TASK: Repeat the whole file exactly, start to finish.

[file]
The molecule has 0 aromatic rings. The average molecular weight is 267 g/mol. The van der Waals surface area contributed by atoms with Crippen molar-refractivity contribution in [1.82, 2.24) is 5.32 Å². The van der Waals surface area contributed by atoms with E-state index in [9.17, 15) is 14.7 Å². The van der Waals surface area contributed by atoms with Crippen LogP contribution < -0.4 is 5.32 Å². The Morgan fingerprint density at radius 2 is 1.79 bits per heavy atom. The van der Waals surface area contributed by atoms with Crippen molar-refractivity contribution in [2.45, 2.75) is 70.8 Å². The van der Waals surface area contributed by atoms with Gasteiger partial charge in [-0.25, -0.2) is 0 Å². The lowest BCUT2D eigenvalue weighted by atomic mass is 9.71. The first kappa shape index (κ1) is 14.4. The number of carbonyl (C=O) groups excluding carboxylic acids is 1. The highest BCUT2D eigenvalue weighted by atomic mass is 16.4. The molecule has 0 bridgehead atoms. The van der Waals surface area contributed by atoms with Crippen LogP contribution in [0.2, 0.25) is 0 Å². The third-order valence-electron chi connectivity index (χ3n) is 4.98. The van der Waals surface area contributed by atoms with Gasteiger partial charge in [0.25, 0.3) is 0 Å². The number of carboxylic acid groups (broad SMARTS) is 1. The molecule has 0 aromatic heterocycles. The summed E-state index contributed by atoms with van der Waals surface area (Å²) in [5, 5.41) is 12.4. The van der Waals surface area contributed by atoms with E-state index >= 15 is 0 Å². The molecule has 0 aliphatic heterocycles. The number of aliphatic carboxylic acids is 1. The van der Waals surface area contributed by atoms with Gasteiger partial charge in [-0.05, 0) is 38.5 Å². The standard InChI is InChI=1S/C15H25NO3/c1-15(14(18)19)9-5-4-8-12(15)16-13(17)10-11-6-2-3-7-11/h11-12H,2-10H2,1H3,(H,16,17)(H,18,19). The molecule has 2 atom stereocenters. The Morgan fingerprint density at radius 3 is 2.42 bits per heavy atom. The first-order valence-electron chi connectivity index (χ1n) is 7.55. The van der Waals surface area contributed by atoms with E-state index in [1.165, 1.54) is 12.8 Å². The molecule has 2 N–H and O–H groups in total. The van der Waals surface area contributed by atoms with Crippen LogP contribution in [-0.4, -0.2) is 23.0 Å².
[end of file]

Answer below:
The molecule has 0 aromatic rings. The average molecular weight is 267 g/mol. The van der Waals surface area contributed by atoms with Crippen molar-refractivity contribution in [1.82, 2.24) is 5.32 Å². The van der Waals surface area contributed by atoms with E-state index in [9.17, 15) is 14.7 Å². The van der Waals surface area contributed by atoms with Crippen LogP contribution < -0.4 is 5.32 Å². The Morgan fingerprint density at radius 2 is 1.79 bits per heavy atom. The van der Waals surface area contributed by atoms with Crippen molar-refractivity contribution in [2.45, 2.75) is 70.8 Å². The van der Waals surface area contributed by atoms with Gasteiger partial charge in [-0.25, -0.2) is 0 Å². The lowest BCUT2D eigenvalue weighted by atomic mass is 9.71. The first kappa shape index (κ1) is 14.4. The number of carbonyl (C=O) groups excluding carboxylic acids is 1. The highest BCUT2D eigenvalue weighted by atomic mass is 16.4. The molecule has 0 bridgehead atoms. The van der Waals surface area contributed by atoms with Crippen LogP contribution in [0.2, 0.25) is 0 Å². The third-order valence-electron chi connectivity index (χ3n) is 4.98. The van der Waals surface area contributed by atoms with Gasteiger partial charge in [0.25, 0.3) is 0 Å². The number of carboxylic acid groups (broad SMARTS) is 1. The molecule has 0 aromatic heterocycles. The summed E-state index contributed by atoms with van der Waals surface area (Å²) in [5, 5.41) is 12.4. The van der Waals surface area contributed by atoms with E-state index >= 15 is 0 Å². The molecule has 0 aliphatic heterocycles. The number of aliphatic carboxylic acids is 1. The van der Waals surface area contributed by atoms with Gasteiger partial charge in [-0.05, 0) is 38.5 Å². The standard InChI is InChI=1S/C15H25NO3/c1-15(14(18)19)9-5-4-8-12(15)16-13(17)10-11-6-2-3-7-11/h11-12H,2-10H2,1H3,(H,16,17)(H,18,19). The molecule has 2 atom stereocenters. The Morgan fingerprint density at radius 3 is 2.42 bits per heavy atom. The first-order valence-electron chi connectivity index (χ1n) is 7.55. The van der Waals surface area contributed by atoms with E-state index in [1.165, 1.54) is 12.8 Å². The molecule has 2 N–H and O–H groups in total. The van der Waals surface area contributed by atoms with Crippen LogP contribution in [-0.4, -0.2) is 23.0 Å².